Glaze chemistry using a frit of approximate analysis
Glaze Recipes: Formulate and Make Your Own Instead
Glaze Types, Formulation and Application in the Tile Industry
Having Your Glaze Tested for Toxic Metal Release
High Gloss Glazes
Hire Us for a 3D Printing Project
How a Material Chemical Analysis is Done
How desktop INSIGHT Deals With Unity, LOI and Formula Weight
How to Find and Test Your Own Native Clays
I have always done it this way!
Inkjet Decoration of Ceramic Tiles
Is Your Fired Ware Safe?
Leaching Cone 6 Glaze Case Study
Limit Formulas and Target Formulas
Low Budget Testing of Ceramic Glazes
Make Your Own Ball Mill Stand
Making Glaze Testing Cones
Monoporosa or Single Fired Wall Tiles
Organic Matter in Clays: Detailed Overview
Outdoor Weather Resistant Ceramics
Painting Glazes Rather Than Dipping or Spraying
Particle Size Distribution of Ceramic Powders
Porcelain Tile, Vitrified Tile
Rationalizing Conflicting Opinions About Plasticity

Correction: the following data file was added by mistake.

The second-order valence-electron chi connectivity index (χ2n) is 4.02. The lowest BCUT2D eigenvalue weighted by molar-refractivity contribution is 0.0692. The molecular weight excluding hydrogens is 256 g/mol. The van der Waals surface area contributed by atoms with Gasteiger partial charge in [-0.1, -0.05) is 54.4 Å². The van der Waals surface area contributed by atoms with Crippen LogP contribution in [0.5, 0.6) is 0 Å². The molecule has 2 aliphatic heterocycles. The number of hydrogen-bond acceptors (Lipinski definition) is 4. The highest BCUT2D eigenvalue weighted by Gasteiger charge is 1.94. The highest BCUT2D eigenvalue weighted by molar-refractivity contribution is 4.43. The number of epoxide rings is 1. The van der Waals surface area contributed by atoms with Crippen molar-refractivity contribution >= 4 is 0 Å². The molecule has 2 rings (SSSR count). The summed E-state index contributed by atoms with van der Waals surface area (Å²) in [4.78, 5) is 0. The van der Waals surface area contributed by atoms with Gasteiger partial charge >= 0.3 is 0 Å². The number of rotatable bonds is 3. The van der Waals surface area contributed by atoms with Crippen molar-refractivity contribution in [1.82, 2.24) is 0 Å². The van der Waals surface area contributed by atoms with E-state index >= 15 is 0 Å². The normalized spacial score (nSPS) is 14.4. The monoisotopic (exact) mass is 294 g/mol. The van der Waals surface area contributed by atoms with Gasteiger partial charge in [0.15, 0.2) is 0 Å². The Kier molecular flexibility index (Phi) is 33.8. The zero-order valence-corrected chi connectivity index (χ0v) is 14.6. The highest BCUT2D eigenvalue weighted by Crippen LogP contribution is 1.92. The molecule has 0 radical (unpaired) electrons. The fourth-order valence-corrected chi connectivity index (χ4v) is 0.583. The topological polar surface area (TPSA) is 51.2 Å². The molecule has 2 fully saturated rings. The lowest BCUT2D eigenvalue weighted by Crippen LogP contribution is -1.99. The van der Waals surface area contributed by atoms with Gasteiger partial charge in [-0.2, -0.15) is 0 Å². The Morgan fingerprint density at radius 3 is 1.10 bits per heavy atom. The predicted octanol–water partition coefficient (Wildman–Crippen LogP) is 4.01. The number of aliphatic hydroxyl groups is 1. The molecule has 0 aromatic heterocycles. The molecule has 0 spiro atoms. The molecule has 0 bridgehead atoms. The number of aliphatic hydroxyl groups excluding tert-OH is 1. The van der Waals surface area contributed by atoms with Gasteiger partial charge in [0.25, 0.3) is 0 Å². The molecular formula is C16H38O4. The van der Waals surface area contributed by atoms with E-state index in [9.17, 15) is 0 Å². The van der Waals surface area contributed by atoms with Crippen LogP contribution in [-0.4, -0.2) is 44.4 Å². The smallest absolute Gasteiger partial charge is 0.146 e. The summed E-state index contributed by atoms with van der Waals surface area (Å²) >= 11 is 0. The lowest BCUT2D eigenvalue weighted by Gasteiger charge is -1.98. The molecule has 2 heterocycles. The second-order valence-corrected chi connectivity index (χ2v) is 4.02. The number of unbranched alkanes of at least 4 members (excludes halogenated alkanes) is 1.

Ravenscrag Slip is Born
Recylcing Scrap Clay
Reducing the Firing Temperature of a Glaze From Cone 10 to 6
Simple Physical Testing of Clays
Single Fire Glazing
Soluble Salts in Minerals: Detailed Overview
Some Keys to Dealing With Firing Cracks
Stoneware Casting Body Recipes
Substituting Cornwall Stone
Super-Refined Terra Sigillata
The Chemistry, Physics and Manufacturing of Glaze Frits
The Effect of Glaze Fit on Fired Ware Strength
The Four Levels on Which to View Ceramic Glazes
The Majolica Earthenware Process
The Potter's Prayer
The Right Chemistry for a Cone 6 MgO Matte
The Trials of Being the Only Technical Person in the Club
The Whining Stops Here: A Realistic Look at Clay Bodies
Those Unlabelled Bags and Buckets
Tiles and Mosaics for Potters
Toxicity of Firebricks Used in Ovens
Trafficking in Glaze Recipes
Understanding Ceramic Materials
Understanding Ceramic Oxides
Understanding Glaze Slurry Properties
Understanding the Deflocculation Process in Slip Casting
Understanding the Terra Cotta Slip Casting Recipes In North America